George Papadopoulos

Campaign adviser

Lied to FBI

George Papadopoulos was a young foreign policy adviser to President Trump’s campaign. He was convicted and served a brief sentence for lying to the FBI about his interactions with Russian intermediaries during the 2016 presidential campaign. He attempted to broker a meeting between Trump and Russian President Vladimir Putin. He triggered the Russia investigation when he told an Australian diplomat the Russians had damaging information on Democratic presidential candidate Hillary Clinton even as Russian hackers were secretly trying to penetrate Democratic computer systems.


Roger Stone

Long-time confidant

Allegedly lied, was dispatched to get dirt on Clinton

Roger Stone is a Trump confidant as well as a former business partner to Paul Manafort. He faces charges of obstruction of an official proceeding, witness tampering, and making false statements. He allegedly lied to Congressional investigators looking into Russian interference in the election, and pressured another witness to lie. Prosecutors also say that Trump campaign officials dispatched Stone to make contact with WikiLeaks during the summer of 2016, at a time the website was releasing information about Hillary Clinton that had been stolen by the Russians.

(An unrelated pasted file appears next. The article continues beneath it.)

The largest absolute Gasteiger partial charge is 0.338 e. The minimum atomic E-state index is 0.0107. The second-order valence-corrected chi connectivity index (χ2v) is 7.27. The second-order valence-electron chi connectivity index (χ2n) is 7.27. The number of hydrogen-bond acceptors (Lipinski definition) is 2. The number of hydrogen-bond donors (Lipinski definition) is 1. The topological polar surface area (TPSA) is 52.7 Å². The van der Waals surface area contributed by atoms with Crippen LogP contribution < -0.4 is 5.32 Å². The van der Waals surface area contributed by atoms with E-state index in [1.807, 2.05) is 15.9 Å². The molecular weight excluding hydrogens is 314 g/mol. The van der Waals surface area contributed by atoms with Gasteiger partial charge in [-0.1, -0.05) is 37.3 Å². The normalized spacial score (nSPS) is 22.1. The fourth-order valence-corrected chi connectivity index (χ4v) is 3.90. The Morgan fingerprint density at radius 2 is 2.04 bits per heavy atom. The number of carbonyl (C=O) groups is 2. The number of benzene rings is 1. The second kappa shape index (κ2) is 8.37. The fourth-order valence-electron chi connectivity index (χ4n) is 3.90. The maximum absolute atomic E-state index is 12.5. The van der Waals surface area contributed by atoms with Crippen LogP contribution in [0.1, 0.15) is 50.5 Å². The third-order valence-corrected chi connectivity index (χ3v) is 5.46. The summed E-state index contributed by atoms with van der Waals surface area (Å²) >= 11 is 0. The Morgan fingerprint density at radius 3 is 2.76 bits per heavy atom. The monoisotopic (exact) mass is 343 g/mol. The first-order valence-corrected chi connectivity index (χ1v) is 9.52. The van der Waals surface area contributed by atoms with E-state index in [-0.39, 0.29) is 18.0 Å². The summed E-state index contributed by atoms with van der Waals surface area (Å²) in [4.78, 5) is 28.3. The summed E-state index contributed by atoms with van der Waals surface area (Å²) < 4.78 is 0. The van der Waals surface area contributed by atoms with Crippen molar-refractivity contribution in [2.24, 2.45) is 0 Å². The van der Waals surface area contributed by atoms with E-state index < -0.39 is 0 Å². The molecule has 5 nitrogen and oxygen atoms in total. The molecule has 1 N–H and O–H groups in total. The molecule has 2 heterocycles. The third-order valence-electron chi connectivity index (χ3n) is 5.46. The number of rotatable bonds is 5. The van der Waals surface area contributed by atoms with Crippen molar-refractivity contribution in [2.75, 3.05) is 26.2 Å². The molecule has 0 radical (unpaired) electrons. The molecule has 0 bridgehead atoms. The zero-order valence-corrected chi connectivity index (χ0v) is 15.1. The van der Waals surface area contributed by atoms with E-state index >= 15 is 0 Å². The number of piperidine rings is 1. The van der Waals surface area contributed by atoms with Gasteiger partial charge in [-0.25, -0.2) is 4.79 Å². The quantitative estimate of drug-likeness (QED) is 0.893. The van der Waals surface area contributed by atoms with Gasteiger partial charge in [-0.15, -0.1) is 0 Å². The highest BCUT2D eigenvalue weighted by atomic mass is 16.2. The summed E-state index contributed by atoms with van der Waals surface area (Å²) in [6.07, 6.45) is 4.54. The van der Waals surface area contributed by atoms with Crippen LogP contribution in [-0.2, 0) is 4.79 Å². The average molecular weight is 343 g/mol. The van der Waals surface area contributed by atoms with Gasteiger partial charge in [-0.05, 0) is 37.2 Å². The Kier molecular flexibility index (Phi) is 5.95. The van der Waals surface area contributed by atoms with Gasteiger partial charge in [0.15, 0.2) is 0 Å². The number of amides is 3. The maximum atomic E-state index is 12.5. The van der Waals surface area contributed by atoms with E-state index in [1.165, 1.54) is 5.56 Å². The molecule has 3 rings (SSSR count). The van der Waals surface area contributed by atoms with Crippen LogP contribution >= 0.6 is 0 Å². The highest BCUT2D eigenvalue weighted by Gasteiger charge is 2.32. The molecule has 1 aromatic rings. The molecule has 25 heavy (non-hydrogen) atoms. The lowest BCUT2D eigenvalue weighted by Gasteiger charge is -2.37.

Maria Butina

Russian agent

Conspired to infiltrate conservative movement

Maria Butina, accused of being a secret agent for the Russian government, has pleaded guilty to a conspiracy charge. She has admitted trying to infiltrate the National Rifle Association and relay intelligence on American politicians to a Russian government official. She was pursued by prosecutors in Washington, D.C., not Mueller’s office, but the New York Times reported that she tried to broker a secret meeting between President Trump and Russian President Vladimir V. Putin during the 2016 presidential campaign.